the Under Secretariat of Foreign Trade, Imports Branch. The
meetings were quite informative, although neither office
appears concerned that the current import regime is
violating WTO commitments. On one hand, TMO clearly
indicated that the ban would be in place into early 2005.
Officials at the Under Secretariat of Foreign Trade,
however, actually denied there was a ban, and indicated that
anyone could import rice, as long as they met the import
license requirements (which they indicated were plant health-
related). Foreign Trade claims that Turkey has not violated
any of its WTO commitments. Note: Foreign Trade officials,
who have a better understanding of WTO commitments, have
made this denial in recent years as well. They have, and
will continue to argue that the import license is actually a
plant health control certificate, and unrelated to
quantitative import control measures. Technically, this may
be true, but the Ministry of Agriculture abuses this system
to control imports of a variety of products. End Note.
A Long History
5. For the past four years, as early as August, Turkey's
Ministry of Agriculture has stopped issuing import licenses
for paddy rice. Generally, this import ban lasts until
January, thereby compelling Turkish millers to buy rice
exclusively from Turkish farmers, and thus supporting the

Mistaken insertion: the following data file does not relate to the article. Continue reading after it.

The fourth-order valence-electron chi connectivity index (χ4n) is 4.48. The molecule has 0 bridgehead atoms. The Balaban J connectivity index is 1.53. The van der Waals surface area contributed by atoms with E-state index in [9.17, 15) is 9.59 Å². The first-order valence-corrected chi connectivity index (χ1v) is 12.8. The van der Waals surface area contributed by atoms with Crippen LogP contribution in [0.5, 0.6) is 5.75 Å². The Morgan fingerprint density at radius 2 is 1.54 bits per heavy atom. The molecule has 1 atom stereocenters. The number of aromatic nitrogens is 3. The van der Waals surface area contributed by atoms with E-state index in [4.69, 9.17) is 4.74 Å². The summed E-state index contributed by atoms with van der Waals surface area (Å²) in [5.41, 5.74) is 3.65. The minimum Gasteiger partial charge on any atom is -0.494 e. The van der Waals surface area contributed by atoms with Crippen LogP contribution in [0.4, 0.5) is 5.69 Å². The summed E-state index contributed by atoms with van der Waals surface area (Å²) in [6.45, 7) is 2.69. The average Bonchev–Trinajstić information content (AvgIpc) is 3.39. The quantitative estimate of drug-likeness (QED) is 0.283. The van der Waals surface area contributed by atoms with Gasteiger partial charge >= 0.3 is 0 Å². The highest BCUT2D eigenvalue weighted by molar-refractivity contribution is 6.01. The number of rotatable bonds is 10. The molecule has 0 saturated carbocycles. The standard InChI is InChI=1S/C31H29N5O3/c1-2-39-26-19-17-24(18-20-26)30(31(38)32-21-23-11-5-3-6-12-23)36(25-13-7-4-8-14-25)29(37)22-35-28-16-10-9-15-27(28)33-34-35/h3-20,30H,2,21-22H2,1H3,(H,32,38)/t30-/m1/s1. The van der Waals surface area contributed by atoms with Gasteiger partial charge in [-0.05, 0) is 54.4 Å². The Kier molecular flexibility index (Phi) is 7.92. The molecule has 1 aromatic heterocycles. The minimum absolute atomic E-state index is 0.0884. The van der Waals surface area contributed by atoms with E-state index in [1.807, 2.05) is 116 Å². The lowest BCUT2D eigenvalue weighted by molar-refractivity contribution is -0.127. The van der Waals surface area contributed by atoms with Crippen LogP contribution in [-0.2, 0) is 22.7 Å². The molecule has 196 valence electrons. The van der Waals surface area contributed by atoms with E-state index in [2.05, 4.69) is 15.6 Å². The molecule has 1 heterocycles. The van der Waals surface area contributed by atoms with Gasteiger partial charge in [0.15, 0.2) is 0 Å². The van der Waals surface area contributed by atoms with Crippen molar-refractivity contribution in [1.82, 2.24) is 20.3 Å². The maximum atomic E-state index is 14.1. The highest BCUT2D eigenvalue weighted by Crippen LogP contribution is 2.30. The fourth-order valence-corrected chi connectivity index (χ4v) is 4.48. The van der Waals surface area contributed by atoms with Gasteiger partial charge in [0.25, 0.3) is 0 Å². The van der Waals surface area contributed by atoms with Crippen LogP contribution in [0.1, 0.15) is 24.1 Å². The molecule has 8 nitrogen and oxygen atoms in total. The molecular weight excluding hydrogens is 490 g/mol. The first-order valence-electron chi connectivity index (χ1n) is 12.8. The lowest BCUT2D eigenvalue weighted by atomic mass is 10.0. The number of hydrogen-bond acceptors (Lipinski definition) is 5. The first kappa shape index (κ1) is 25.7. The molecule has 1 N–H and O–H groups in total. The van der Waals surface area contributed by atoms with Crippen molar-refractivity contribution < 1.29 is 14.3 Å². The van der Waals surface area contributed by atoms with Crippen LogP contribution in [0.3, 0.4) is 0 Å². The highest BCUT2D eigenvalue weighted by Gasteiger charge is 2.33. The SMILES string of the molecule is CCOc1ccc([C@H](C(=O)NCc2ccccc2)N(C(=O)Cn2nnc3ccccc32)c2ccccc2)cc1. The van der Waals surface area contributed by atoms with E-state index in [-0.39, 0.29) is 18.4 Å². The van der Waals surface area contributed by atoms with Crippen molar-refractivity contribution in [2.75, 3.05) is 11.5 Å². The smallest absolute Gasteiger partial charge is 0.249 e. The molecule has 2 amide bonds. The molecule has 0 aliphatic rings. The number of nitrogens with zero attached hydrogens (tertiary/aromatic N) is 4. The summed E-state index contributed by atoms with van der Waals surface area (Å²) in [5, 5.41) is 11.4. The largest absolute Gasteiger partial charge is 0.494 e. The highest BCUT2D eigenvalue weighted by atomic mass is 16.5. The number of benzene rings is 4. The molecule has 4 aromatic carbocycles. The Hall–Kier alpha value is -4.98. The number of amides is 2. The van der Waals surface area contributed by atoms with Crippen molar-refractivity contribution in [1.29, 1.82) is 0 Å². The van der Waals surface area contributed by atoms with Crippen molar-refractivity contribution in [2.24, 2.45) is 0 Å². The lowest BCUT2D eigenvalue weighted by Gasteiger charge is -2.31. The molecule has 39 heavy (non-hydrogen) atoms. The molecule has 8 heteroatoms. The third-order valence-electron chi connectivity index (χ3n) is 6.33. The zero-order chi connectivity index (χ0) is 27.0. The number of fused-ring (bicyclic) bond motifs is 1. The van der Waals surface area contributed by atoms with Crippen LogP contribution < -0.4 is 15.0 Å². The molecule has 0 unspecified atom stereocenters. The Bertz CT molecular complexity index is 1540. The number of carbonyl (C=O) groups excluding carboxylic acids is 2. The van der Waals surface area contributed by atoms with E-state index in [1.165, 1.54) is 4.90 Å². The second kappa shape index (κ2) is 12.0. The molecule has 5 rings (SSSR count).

price of rice during harvest season. By February, Turkish
importers (largely rice millers) are usually granted import
permits. Importers in Turkey and their U.S. suppliers have
traditionally adjusted their marketing plans to accommodate
the annual import ban and shortened import season.
6. The situation in 2003/04 is quite different. The
import ban, as expected, went into effect in August 2003.
To date, the GOT continues to restrict imports due to large
stocks held by the Turkish Grain Board (TMO). TMO
purchased about 35 percent of the 2003 domestic crop, or
approximately 148,000 MT of paddy rice. According to TMO,
they are required to purchase any domestic crop, at their
announced prices, that is not purchased by the private
sector. According to TMO, large commercial imports during
the Sept 2002 to Aug 2003 marketing year resulted in
relatively high commercially held domestic stocks and
reluctance on the part of local millers to purchase Turkish
rice. TMO, and USFT have each indicated that this is a